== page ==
The last race at Mugello saw a crash in the first lap of the race, followed by another on Lap 9 just after the safety car ended. It reminded us that in the midfield and lower order of the pack, cars can go toe to toe. So much so, that drivers who were innocent, also get shunted out. The 2017 Singapore GP also witnessed something similar, courtesy of Sebastian Vettel.
The Ferrari driver further caused a bit of a stir after the incident happened. Max Verstappen believed Vettel was at fault for the crash, but he never issued a proper apology to him. He stated. “No (on whether Vettel apologised). He did say something like, ‘yes, in hindsight things could have been done differently’. But what’s done is done. From his [Vettel’s] side, I don’t understand that something like this happens.”
Coming into the race weekend in Singapore, Lewis Hamilton held a 3 points advantage over Ferrari’s Vettel in the title race. The Ferrari back in 2017 had some extremely ferocious pace. As a result, Vettel qualified in pole position, with leader Hamilton starting in P5. Ahead of the race, however, there was some rain – and that only added to the mystery and excitement.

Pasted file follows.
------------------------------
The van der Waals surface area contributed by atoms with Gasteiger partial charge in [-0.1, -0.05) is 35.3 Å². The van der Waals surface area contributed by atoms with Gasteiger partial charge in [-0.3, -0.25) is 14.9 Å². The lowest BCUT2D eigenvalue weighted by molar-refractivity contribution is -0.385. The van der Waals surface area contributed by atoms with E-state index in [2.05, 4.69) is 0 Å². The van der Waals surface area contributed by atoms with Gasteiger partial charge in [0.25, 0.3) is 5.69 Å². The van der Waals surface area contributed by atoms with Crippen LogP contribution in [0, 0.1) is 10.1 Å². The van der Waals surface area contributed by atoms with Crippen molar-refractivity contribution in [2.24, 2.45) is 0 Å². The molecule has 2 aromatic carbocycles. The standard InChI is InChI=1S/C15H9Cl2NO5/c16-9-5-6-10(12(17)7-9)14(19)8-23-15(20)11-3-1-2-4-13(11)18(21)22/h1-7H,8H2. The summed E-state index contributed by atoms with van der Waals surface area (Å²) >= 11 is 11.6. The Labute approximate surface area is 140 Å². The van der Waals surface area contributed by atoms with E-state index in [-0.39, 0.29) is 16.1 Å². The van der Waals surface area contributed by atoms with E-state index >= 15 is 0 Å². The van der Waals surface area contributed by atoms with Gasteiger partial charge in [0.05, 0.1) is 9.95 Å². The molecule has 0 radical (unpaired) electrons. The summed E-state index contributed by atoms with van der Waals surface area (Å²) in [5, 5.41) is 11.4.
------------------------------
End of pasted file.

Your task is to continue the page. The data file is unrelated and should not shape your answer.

When the lights went out, it was Kimi Raikkonen in P4 who made the best start. He quickly drifted to the left side and zipped past Verstappen.
But Vettel who wanted to conserve the lead pressured the Red Bull driver to stick to the left. As a result, Verstappen was sandwiched between the two Ferraris. Trying his best to get past both, Raikkonen’s right rear caught Verstappen’s left front, and the Finnish driver skidded across the track.
With Vettel also suffering minimal damage from that Raikkonen-Verstappen collision, he nevertheless tried to carry on and secured the lead.
But, the space behind him saw Raikkonen hurtle across Verstappen, and both were off the track in a matter of seconds. Vettel also eventually ended up with a DNF, as the car spun because of the earlier damage, that forced him to retire the car.
Hamilton ended up winning that race and extended his lead in the Drivers’ Championship to 28 points. Safe to say, that incident would not have given Vettel satisfaction at all. Especially considering how he was within touching distance of the title. If he looks back in reflection now, he would probably do things a lot more differently.